News Briefs - August-October 2017

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Coastal and marine news highlights from across the USGS

This article is part of the August-October 2017 issue of the Sound Waves newsletter.

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Filter Total Items: 15
Date published: October 25, 2017

Biologist starting over after Hurricane Irma damages home, office, research site

Coral reef expert Caroline Rogers was the only USGS employee in the Virgin Islands when the Category 5 storm hit.

Date published: October 10, 2017

USGS Tracks Evolution of a Fire Island Hurricane-Made Breach

A study finds that although the “wilderness breach” created by Hurricane Sandy in 2012 has reached a relatively stable size and location, the channel and shoals will keep changing in response to weather. Related research shows the breach isn’t likely to increase storm-tide flooding in Great South Bay.

Date published: October 7, 2017

USGS Installs Storm-Tide Sensors Along Gulf Coast for Hurricane Nate

To learn more about USGS’ role providing science to decision makers before, during and after Hurricane Nate, visit the USGS Hurricane Nate page at https://www.usgs.gov/nate. 

Date published: September 29, 2017

Annual Southern Sea Otter Survey: Despite Small Population Dip, Species Moves a Step Closer to Recovery

According to data released Friday by the U.S. Geological Survey and partners, the three-year average of the total counts of southern sea otters was down from last year’s high, although it still exceeded the U.S. Fish and Wildlife Service’s delisting threshold for a second straight year.

Date published: September 26, 2017

Hurricane Maria expected to alter North Carolina, Virginia and Maryland Beaches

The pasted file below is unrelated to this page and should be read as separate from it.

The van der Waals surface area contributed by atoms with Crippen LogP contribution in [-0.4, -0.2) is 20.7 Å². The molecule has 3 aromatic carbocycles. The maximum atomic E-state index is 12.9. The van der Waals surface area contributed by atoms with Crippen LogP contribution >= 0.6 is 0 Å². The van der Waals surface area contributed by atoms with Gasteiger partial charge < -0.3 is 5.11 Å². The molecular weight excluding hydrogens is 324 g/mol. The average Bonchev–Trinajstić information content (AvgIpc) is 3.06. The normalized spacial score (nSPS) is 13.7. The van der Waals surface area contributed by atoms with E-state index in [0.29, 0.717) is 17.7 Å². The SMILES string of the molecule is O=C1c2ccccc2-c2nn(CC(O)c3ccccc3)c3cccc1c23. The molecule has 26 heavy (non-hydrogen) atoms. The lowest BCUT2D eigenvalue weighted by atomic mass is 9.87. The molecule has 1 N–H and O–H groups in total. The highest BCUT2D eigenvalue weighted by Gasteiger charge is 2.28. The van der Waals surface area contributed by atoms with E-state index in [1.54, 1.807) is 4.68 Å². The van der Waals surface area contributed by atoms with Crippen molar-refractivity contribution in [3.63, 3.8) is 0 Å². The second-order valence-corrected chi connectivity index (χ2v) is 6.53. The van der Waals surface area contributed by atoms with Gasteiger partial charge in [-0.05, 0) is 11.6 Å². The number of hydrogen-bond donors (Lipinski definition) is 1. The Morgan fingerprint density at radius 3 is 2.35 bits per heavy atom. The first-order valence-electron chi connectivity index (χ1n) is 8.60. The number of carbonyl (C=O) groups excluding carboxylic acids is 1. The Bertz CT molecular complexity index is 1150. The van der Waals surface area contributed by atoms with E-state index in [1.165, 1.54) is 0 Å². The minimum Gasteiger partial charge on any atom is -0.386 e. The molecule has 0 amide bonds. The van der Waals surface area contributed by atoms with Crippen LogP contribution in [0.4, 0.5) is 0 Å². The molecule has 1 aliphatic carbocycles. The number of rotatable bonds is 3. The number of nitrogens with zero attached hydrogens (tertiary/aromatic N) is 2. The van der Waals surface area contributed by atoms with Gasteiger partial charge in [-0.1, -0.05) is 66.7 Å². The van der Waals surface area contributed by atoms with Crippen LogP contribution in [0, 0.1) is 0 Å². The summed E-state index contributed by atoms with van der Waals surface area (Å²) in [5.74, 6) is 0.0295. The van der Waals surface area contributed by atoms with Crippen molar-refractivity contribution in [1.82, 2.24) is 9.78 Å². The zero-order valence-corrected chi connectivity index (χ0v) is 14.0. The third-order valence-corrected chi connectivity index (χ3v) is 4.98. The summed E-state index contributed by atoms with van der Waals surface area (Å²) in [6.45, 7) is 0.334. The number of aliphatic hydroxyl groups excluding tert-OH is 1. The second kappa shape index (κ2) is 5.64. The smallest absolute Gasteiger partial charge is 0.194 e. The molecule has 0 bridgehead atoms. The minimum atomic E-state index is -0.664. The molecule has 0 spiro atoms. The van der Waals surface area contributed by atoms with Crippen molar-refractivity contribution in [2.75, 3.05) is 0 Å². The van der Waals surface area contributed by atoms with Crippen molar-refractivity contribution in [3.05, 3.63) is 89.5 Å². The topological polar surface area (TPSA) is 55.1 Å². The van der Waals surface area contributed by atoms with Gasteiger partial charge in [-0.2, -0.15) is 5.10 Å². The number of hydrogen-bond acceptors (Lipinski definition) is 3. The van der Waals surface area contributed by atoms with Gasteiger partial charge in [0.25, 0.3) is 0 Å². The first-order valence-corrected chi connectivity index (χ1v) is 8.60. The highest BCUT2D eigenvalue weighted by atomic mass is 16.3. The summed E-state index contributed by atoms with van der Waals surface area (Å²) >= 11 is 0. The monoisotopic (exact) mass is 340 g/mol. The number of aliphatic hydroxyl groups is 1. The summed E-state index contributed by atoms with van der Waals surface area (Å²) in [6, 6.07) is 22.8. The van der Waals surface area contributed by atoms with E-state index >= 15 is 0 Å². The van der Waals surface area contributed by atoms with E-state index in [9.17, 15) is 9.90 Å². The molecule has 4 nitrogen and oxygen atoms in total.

To learn more about USGS’ role providing science to decision makers before, during and after Hurricane Maria, visit the USGS Hurricane Maria page at https://www.usgs.gov/maria.

Date published: September 22, 2017

USGS Continues Response to Four Hurricanes

As thousands of people remain displaced by or are recovering from one of the four hurricanes that have affected the United States the past month, the U.S. Geological Survey is in the field providing science that will help with recovery from these historic hurricanes and with preparing for the next storm.

Date published: September 22, 2017

USGS Tidal Network Monitoring Elevated Water Levels Off Hampton Roads

To learn more about USGS’ role providing science to decision makers before, during and after Hurricane Jose, visit the USGS Hurricane Jose page at https://www.usgs.gov/jose.

Date published: September 13, 2017

USGS Measures the Impacts of Hurricane Irma

Hurricane Irma’s heavy rains and storm surge caused severe flooding in parts of the Southeast.

Date published: September 8, 2017

River Levels Set Records in Texas: USGS Continues to Monitor Rivers in the State Due to Flooding

Editor’s note: this news release will be updated online with more information on the streamgage records being set in Texas as it becomes available.

Rivers and streams reached record levels as a result of Hurricane Harvey’s rainfall, with about 40 U.S. Geological Survey streamgages measuring record peaks.

Date published: September 8, 2017

Hurricane Irma to significantly affect beaches from Florida to South Carolina

To learn more about USGS’ role providing science to decision makers before, during and after Hurricane Irma, visit the USGS Hurricane Irma page.

Date published: August 24, 2017

Many Texas Beaches Likely to Erode, Be Overwashed, or Inundated by Hurricane Harvey

To learn more about USGS’ role providing science to decision makers before, during and after Hurricane Harvey, visit the USGS Hurricane Harvey page.

UPDATE: This story has been revised to reflect new NOAA-National Hurricane Center storm surge projections which were released August 25 at 7 a.m.

Date published: August 23, 2017

Invasive Pest May Not Be Only Cause of Recent Louisiana Marsh Die-off

A non-native insect infestation may not be the only factor involved in the ongoing die-back of a marsh grass in the Mississippi River’s “bird foot delta,” the ecologically and economically important part of coastal Louisiana where the river meets the Gulf of Mexico.